Martin Luther once penned the quote, “If you want to change the world, pick up your pen and write.” And change the world Martin did. But how? By first picking up a pen and writing …

We left Martin with a decision, a decision to remain quiet or to speak out. What do you think he did? In the words of Martin himself: “If he has faith, the believer cannot be restrained. He betrays himself. He breaks out. He confesses and teaches this gospel to the people at the risk of life itself.” And that’s exactly what Martin did.

He began by writing a letter to his bishop, Albert of Mainz, writing how ridiculous and sinful the sale of indulgences were. In the letter he enclosed a copy of his famous Ninety-Five Theses, actually called 95 Theses on the Power and Efficacy (Effectiveness) of Indulgences. On October 31, 1517, Martin made his first bold move. Filled with a burning anger over indulgences, he stormed to the church and nailed his Ninety-Five Theses on the doors.

Back then, the church doors were like the local bulletin board. All news and events were put up there. It didn’t take long for people to see the Theses and, before Martin Luther could say, “Indulgences are evil,” over 200 copies of his Theses circulated the country. It wasn’t long before the Pope got his hands on a copy of Martin’s Theses. To say the least, he wasn’t too happy.

Think about it: for hundreds of years, the Pope had been the final authority. His word was more concrete than the Bible itself. Suddenly this theology professor that nobody’s ever heard of becomes the most famous person in all Europe. And why? Because he defies most everything the Pope has worked so hard to attain! His ultimate authority, indulgences, bringing money into the church through dishonest means. And the people are starting to listen to this Luther guy. The Pope is in trouble. So what’s he going to do?

Meanwhile, Martin hadn’t slowed down for a minute. Yesterday, Dad and I were listening to a sermon on Martin Luther by John Piper. In it, Piper found out that Martin Luther preached a sermon every 2 1/2 days. But that’s not all. Piper also pointed out that Luther was a busy family man. When he was forty-one he married Katherina von Boren. She bore Martin six kids. But his second daughter, Elisabeth, died at only eight months old.

That year, Martin preached 200 sermons, more than any other year. As well, he wrote a publishable work every second day for at least four years. Every second day something was going to the printer! Besides that, people from all over Europe flocked to him with questions and concerns. There was a rare time when the Luther home was empty of visitors.

As tension between the Pope and Martin Luther mounted, Luther was finally called to the Diet of Worms (a diet was a legal assembly, kind of like a court) in the city of Worms on April 17, 1521. The Holy Roman Emperor Charles V acted as the “judge” in the “hearing.” Martin Luther was asked to verify his writings, which he did. He was then asked to recant. Shaking with nervousness and timidness, he meekly asked for a day to think it over. He was granted his request. On April 18, 1521, Martin stood boldly and, when asked if he would recant, proclaimed, “I neither can nor will recant anything, for it is neither safe nor right to act against one’s conscious. Here I stand, I can do no other. May God help me. Amen.”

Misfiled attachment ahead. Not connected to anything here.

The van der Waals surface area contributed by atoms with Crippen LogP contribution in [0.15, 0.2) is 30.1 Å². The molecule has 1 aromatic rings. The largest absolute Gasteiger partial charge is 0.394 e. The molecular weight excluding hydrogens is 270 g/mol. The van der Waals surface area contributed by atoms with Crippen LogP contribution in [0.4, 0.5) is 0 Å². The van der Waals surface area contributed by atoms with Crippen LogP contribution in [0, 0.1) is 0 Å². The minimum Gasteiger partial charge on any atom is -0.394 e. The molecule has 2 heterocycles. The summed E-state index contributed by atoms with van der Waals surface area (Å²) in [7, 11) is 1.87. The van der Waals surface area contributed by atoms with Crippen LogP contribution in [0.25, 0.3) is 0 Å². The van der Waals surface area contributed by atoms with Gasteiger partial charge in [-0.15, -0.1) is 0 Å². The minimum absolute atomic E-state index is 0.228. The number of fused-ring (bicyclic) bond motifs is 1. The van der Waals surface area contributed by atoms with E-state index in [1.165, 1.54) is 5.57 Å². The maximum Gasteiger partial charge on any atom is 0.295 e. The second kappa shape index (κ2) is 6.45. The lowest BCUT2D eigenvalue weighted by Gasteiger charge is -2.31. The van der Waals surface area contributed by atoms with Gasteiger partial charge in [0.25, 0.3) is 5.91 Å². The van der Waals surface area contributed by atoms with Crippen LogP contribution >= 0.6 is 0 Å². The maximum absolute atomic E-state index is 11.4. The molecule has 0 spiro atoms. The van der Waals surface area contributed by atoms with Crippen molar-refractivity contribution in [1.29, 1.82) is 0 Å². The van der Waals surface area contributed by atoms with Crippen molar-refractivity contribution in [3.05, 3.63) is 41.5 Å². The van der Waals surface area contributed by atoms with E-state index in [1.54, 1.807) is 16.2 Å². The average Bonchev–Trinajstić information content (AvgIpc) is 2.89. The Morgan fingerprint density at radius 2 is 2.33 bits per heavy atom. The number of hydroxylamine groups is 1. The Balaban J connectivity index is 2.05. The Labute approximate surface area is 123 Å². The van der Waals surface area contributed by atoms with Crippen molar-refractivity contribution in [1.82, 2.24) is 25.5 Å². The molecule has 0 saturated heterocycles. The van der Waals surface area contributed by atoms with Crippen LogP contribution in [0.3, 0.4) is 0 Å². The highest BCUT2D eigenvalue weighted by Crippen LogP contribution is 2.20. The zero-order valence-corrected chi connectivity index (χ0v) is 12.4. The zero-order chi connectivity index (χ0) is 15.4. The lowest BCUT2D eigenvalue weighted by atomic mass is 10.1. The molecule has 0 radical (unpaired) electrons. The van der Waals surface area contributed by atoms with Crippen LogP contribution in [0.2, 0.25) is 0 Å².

Well. After that, the tension seemed to oscillate to a billion. The Pope was getting to the point that he would “happen to mention” to his envoys that if Martin Luther stumbled upon a band of thieves and “accidentally” died, it would seem to solve a lot of the Pope’s problems. Prince Frederick III, who was actually a rather secretive fan of Luther, realized that he couldn’t let that happen, so he staged his own “kidnapping.”

Luther was kidnapped by friendly envoys of the prince and taken to Wartburg Castle, a place quite off the beaten track. There Martin remained for about a year. But he didn’t remain idle while he was there. For so long he had fought for a Bible that the people could read in their own language, but he had never had the time nor opportunity to translate it. Well, here was his chance. While in Wartburg, he translated the first ever German New Testament, as well as a selection of other publishable pieces.

Martin Luther lived until he was 62 years old. For the last 13 years of his life, he suffered from several diseases, including vertigo, fainting, tittinus, a cataract in one eye, kidney and bladder stones, arthritis, angina and Meniere’s disease. Martin Luther’s last sermon was delivered in Eisleben, the town of his birth, three days before he died. His last trip was made to Mansfeld, to help out his siblings who were undergoing some financial difficulty.

At about eight p.m. on the evening of February 17, 1546, Martin Luther began to get some chest pains. A few hours later, Martin Luther died. But if anyone thought his death would end what he had started, they were very wrong. For in fact, it was only the beginning. The beginning of what would later become known as the Protestant Reformation, a movement that would change the church as people knew it forever.

By Jaquelle


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